“Those challenges built my character. It helped me grow my personality, and helped me be a lot stronger mentally to get to where I am. The people around me at the time also helped me. They knew I wanted to get through those tough times and pursue my dream of playing (basketball),” says Amin. “I knew that I had a long-term goal, and I stuck with it, and that shaped my career after.”

Amin has reaped the rewards of his perseverance and is fulfilling his dream of playing at the highest level in the BAL. He says the competition has helped generate interest in the game in Egypt.

“The BAL has influenced Egypt a lot and in a positive way. It has brought a lot of attention to the game of basketball,” says Amin. “Egypt, like many other African countries, is a very football-dominant country so getting to host the Nile conference has put a spotlight on basketball. I think that is helping the game big time here and it can only go up.”

It is a unique opportunity for Egypt, as the domestic league does not allow spectators at games. As Amin describes it, “It’s fun to play in front of friends, family and players from other sporting codes. And even some celebrities. It’s nice to have them that close to you and it brings the best out of you for sure.”

What makes hosting the Nile Conference extra memorable for Amin is that former mentors and coaches also saw the fruits of their labour in action.

“It’s really special, seeing the old coaches. You get to show them that they did a great job coaching you and they got enjoy that at the arena,” says Amin. “I think they feel like proud fathers. It was great to catch up with them before or even after the games because you don’t get to see them often. Those are moments I enjoy.”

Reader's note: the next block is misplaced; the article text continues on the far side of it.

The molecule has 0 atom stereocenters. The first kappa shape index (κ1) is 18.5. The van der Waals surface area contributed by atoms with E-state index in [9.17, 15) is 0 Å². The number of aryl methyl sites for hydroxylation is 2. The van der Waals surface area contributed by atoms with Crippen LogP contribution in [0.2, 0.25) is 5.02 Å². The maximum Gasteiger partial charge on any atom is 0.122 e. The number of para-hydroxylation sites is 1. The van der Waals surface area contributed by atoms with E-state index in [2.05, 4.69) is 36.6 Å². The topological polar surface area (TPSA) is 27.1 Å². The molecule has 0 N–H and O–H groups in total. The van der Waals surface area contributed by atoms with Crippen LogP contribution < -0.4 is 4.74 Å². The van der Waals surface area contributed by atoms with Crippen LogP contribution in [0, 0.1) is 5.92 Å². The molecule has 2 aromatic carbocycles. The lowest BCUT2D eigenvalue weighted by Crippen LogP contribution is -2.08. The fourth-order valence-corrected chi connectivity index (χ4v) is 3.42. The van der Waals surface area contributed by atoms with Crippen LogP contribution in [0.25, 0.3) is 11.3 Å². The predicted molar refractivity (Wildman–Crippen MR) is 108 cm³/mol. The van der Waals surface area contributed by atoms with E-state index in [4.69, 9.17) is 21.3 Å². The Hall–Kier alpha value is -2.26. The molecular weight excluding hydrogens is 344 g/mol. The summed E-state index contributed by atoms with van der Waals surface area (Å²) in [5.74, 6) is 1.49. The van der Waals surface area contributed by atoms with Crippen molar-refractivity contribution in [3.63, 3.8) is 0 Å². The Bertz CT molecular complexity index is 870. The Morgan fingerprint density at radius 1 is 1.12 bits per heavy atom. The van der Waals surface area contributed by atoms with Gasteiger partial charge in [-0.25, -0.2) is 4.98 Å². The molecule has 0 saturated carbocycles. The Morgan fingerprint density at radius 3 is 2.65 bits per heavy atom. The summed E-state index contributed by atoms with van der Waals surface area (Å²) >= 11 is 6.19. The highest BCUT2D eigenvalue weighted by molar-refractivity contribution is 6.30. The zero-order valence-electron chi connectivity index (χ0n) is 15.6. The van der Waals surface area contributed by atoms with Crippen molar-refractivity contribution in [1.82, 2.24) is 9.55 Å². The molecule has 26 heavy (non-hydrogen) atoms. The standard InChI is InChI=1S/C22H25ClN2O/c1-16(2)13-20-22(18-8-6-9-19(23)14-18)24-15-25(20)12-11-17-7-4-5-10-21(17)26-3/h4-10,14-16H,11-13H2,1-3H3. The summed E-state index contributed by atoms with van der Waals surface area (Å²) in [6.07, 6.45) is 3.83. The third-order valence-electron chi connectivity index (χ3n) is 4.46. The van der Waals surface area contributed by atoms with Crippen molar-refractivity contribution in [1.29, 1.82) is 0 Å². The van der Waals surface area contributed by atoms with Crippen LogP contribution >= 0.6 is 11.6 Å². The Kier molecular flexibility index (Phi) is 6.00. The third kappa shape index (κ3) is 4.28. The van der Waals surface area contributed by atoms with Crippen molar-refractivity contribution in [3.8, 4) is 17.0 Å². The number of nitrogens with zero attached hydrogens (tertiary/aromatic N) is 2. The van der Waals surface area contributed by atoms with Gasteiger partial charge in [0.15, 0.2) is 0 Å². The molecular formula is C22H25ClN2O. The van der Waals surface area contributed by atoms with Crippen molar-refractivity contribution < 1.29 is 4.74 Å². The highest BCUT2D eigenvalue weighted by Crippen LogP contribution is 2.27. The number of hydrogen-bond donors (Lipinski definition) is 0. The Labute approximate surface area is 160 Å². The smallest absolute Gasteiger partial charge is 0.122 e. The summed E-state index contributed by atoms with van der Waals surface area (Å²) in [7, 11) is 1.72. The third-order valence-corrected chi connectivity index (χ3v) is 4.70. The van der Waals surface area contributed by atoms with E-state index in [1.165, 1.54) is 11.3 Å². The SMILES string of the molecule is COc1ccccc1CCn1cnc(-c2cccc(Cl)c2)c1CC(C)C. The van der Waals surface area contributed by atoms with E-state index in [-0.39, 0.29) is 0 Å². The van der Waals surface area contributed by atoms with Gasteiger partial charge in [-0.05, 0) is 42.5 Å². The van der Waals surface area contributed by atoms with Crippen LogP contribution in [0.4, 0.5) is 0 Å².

On the court, Al Ahly finished their Nile Conference campaign with a 5-1 record. They suffered an upset defeat against the City Oilers. But the telltale signs began in the game against Central African Republic’s Bangui Sporting Club, where Al Ahly narrowly pulled off an 85-79 win but subsequently fell 82-81 to the Oilers.

“We took things for granted, starting with the game against Bangui. But we managed to come out on top in that game. Against the Oilers we fell into a trap. We thought we could win at any point by double digits,” says Amin. “They deserved to win. They were present the whole game. It was a game with a lot of lead changes and we felt like we could turn it on at any time and win the game. But in the game of basketball, you’ve got to respect the opponent and the game and we made a lot of mistakes at the end of the game offensively and defensively so we paid for that.”

Ehab Amin at BAL season 4
Ehab Amin celebrates winning the BAL Season 3 title with Al Ahly.

Despite the hiccups they faced during the Nile Conference, Amin is confident that in the weeks leading up to Kigali, Al Ahly will improve.

“We are going to get better. There is enough time between now and Kigali to sharpen up. It is just about having everyone on the same page and being cohesive,” says Amin. “We want to be at our peak at the most important moment. That will lead us to our main goal which is to get better and win games.”